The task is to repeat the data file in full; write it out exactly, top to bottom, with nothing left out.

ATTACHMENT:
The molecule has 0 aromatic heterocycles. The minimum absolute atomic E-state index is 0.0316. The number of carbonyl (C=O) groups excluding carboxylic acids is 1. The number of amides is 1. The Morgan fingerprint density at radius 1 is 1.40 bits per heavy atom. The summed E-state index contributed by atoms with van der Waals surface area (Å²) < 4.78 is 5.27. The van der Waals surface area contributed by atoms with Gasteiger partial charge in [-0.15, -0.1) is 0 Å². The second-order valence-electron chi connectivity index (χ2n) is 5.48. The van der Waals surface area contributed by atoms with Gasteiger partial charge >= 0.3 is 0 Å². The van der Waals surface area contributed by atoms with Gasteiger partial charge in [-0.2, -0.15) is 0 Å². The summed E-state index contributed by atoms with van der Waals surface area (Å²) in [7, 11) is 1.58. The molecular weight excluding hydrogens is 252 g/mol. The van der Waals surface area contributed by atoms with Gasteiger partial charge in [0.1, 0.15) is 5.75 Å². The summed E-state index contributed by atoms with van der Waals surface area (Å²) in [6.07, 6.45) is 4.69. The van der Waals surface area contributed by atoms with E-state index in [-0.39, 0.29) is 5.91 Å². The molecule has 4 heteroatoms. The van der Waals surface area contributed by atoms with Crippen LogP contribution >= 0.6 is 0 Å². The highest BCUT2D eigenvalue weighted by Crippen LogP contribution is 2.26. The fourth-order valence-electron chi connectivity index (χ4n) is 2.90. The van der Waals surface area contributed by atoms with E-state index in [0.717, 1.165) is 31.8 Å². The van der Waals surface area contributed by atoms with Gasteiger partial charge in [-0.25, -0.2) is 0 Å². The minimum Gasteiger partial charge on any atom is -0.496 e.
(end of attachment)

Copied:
The molecule has 0 aromatic heterocycles. The minimum absolute atomic E-state index is 0.0316. The number of carbonyl (C=O) groups excluding carboxylic acids is 1. The number of amides is 1. The Morgan fingerprint density at radius 1 is 1.40 bits per heavy atom. The summed E-state index contributed by atoms with van der Waals surface area (Å²) < 4.78 is 5.27. The van der Waals surface area contributed by atoms with Gasteiger partial charge in [-0.15, -0.1) is 0 Å². The second-order valence-electron chi connectivity index (χ2n) is 5.48. The van der Waals surface area contributed by atoms with Gasteiger partial charge >= 0.3 is 0 Å². The van der Waals surface area contributed by atoms with Gasteiger partial charge in [-0.2, -0.15) is 0 Å². The summed E-state index contributed by atoms with van der Waals surface area (Å²) in [7, 11) is 1.58. The molecular weight excluding hydrogens is 252 g/mol. The van der Waals surface area contributed by atoms with Gasteiger partial charge in [0.1, 0.15) is 5.75 Å². The summed E-state index contributed by atoms with van der Waals surface area (Å²) in [6.07, 6.45) is 4.69. The van der Waals surface area contributed by atoms with E-state index in [-0.39, 0.29) is 5.91 Å². The molecule has 4 heteroatoms. The van der Waals surface area contributed by atoms with Crippen LogP contribution >= 0.6 is 0 Å². The highest BCUT2D eigenvalue weighted by Crippen LogP contribution is 2.26. The fourth-order valence-electron chi connectivity index (χ4n) is 2.90. The van der Waals surface area contributed by atoms with E-state index in [0.717, 1.165) is 31.8 Å². The van der Waals surface area contributed by atoms with Gasteiger partial charge in [-0.25, -0.2) is 0 Å². The minimum Gasteiger partial charge on any atom is -0.496 e.